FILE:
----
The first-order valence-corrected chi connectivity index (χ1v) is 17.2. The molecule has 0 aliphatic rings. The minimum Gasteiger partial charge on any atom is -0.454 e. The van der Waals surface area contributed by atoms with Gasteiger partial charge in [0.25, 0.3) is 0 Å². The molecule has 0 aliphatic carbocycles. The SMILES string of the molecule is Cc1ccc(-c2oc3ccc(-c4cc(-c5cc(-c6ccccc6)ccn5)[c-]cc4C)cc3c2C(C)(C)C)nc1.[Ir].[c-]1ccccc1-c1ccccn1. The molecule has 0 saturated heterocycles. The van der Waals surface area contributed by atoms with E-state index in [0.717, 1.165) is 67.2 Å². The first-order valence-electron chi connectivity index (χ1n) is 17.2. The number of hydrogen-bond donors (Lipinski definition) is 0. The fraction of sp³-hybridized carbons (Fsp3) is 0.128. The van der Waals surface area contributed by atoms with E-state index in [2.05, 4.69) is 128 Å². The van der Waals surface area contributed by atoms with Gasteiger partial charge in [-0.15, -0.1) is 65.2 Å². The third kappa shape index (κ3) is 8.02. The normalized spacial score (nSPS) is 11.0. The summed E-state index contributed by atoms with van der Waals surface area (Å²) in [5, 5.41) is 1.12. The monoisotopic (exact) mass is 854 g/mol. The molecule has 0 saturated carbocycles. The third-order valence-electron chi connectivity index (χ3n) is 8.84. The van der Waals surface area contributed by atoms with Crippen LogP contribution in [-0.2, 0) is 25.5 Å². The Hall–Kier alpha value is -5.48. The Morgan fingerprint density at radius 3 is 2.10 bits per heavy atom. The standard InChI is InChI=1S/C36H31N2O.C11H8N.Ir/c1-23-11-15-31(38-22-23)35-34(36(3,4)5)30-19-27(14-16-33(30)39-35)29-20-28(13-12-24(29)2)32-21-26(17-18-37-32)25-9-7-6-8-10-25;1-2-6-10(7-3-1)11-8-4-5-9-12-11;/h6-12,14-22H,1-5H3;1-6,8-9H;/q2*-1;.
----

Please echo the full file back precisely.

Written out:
The first-order valence-corrected chi connectivity index (χ1v) is 17.2. The molecule has 0 aliphatic rings. The minimum Gasteiger partial charge on any atom is -0.454 e. The van der Waals surface area contributed by atoms with Gasteiger partial charge in [0.25, 0.3) is 0 Å². The molecule has 0 aliphatic carbocycles. The SMILES string of the molecule is Cc1ccc(-c2oc3ccc(-c4cc(-c5cc(-c6ccccc6)ccn5)[c-]cc4C)cc3c2C(C)(C)C)nc1.[Ir].[c-]1ccccc1-c1ccccn1. The molecule has 0 saturated heterocycles. The van der Waals surface area contributed by atoms with E-state index in [0.717, 1.165) is 67.2 Å². The first-order valence-electron chi connectivity index (χ1n) is 17.2. The number of hydrogen-bond donors (Lipinski definition) is 0. The fraction of sp³-hybridized carbons (Fsp3) is 0.128. The van der Waals surface area contributed by atoms with E-state index in [2.05, 4.69) is 128 Å². The van der Waals surface area contributed by atoms with Gasteiger partial charge in [-0.15, -0.1) is 65.2 Å². The third kappa shape index (κ3) is 8.02. The normalized spacial score (nSPS) is 11.0. The summed E-state index contributed by atoms with van der Waals surface area (Å²) in [5, 5.41) is 1.12. The monoisotopic (exact) mass is 854 g/mol. The molecule has 0 saturated carbocycles. The third-order valence-electron chi connectivity index (χ3n) is 8.84. The van der Waals surface area contributed by atoms with Crippen LogP contribution in [-0.2, 0) is 25.5 Å². The Hall–Kier alpha value is -5.48. The Morgan fingerprint density at radius 3 is 2.10 bits per heavy atom. The standard InChI is InChI=1S/C36H31N2O.C11H8N.Ir/c1-23-11-15-31(38-22-23)35-34(36(3,4)5)30-19-27(14-16-33(30)39-35)29-20-28(13-12-24(29)2)32-21-26(17-18-37-32)25-9-7-6-8-10-25;1-2-6-10(7-3-1)11-8-4-5-9-12-11;/h6-12,14-22H,1-5H3;1-6,8-9H;/q2*-1;.